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Depression in Men - Part I

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Real men don't need help, right?

by John McManamy

 

Men and depression. Ray Bradbury's 1953 short story, "The Playground," says it all:

A father drops off his boy at nursery school for the first time and observes the following with increasing trepidation: "The rushing children were hell cut loose in a vast pinball table colliding and banging a totality of hits and misses, thrust and plunging to a grand and yet unforeseen total of brutalities." The father's sister assures him everything will be fine: "He's got to take a little beating and beat others up; boys are like that."

This being science fantasy, the father makes the ultimate sacrifice and switches places with his son, finding himself in the body of a boy at the top of a slide:

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He shrieked, he covered his face, he felt himself pushed, bleeding, to the rim of nothingness. Headfirst, he careened down the slide, screeching, with 10,000 monsters behind. One thought jumped through his mind a moment before he hit bottom in a nauseous mound of claws. "This is hell," he thought, "this is hell."

How Men Experience Depression

Men may not exactly hail from Mars or women from Venus, but clearly the two sexes experience the same planet through rather different operating systems.

In his 1998 book, "I Don't Want to Talk About It: Overcoming the Secret Legacy of Male Depression" Terrence Real recounts being physically and emotionally abused by his father. He was a D student, a drug addict, and petty criminal before eventually finding his calling as a family therapist in the Boston area, with clients typically sharing similar patterns of abuse and dysfunction.

It's a jungle out there, make no mistake about it, even for men with idyllic childhoods, with rites of passage as brutal as those found in any rain forest.

There is nothing new about this, of course, but the depression aspect adds a novel spin.

Boys and men internalize their hurt into what Mr Real calls "covert depression," a psychic band around the heart that its victims respond to by engaging in destructive addictive behaviors - from classic alcohol and drug dependence to affairs outside the marriage to workaholism to neglecting or abusing their own children. Typically, they are incapable of making the emotional investment necessary to sustain a lasting loving relationship, either with their wife or kids.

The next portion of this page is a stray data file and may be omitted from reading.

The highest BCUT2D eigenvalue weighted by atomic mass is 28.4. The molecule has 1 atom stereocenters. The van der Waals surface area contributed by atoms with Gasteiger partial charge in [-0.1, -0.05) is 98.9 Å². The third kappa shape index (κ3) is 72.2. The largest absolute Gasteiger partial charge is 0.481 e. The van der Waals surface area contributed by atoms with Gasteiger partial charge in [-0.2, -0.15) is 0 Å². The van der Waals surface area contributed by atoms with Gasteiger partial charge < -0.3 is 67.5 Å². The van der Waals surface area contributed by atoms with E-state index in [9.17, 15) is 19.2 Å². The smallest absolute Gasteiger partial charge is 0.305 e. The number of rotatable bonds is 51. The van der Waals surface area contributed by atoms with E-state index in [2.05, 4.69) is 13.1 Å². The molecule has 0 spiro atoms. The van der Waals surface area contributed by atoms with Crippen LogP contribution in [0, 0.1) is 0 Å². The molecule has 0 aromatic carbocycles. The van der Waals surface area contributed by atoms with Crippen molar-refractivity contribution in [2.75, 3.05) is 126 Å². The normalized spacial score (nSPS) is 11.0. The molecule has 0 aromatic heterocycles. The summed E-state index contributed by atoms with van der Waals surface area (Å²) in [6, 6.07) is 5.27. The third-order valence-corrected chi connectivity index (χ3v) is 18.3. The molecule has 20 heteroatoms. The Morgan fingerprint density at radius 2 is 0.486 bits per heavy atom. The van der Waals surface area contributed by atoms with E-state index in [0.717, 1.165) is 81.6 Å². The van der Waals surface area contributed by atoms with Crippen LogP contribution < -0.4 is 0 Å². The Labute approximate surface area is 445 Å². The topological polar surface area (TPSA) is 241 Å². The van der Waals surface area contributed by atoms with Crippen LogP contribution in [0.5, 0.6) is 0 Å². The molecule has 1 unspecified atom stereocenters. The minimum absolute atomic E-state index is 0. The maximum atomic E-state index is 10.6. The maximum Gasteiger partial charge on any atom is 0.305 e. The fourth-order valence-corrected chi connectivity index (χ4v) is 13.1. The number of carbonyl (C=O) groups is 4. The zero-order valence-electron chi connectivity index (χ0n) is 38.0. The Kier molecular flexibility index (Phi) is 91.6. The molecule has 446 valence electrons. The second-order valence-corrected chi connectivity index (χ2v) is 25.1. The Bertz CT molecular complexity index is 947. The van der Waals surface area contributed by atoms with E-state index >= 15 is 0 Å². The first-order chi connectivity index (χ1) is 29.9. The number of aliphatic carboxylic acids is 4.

These are not the type of people who turn up for therapy on their own volition. They are there because they have to be - because the courts have sent them or because their wife has delivered an ultimatum. In many ways they are the lucky ones, for there is someone there to catch them, before or during the inevitable transition from covert to "overt" depression.

Overt depression erupts when a man's addictive behaviors no longer assuage the hurt. Sometimes it occurs in the middle of therapy, after the client's defenses have been unmasked. Often medication is part of the treatment, but in the author's view it represents at best a partial response, as "an unhappy, immature, relationally unskilled man on medication becomes at best, a happier immature relationally unskilled man."

The author describes depression as an "auto-aggressive disease," of the self attacking the self. Recovery is about connecting with the hurt and trauma that lies beneath. Boys feel as much as girls, but this is hardly the message we send them. Ultimately, in the author's words, "boys become men by lopping off, or having lopped off, the most sensitive parts of the psychic, and, in some cases, physical selves."

Terrence's own healing came at age 37, when his father finally opened up to the horrors of his own poverty-stricken childhood, of his mother dying at age seven and of being shunted from one relative who didn't want him to another. One evening, the author's father found himself bundled in the car in the garage with the engine left running. As the gas fumes began to overtake him, the boy had to struggle to break free of the embrace of his suicidal father.

"Don't let the way I talk fool you," the author's father confides, as he admits, probably for the first time, how precious his son is to him.

"Healing," Terrence Real concludes, "interrupts the legacy of depression's transmission from parent to child ... Depressed men, by healing themselves, bring peace to their ancestors and protection to their offspring."

Go to Depression in Men Part II ...

Published early 2000s, rewritten Jan 20, 2011

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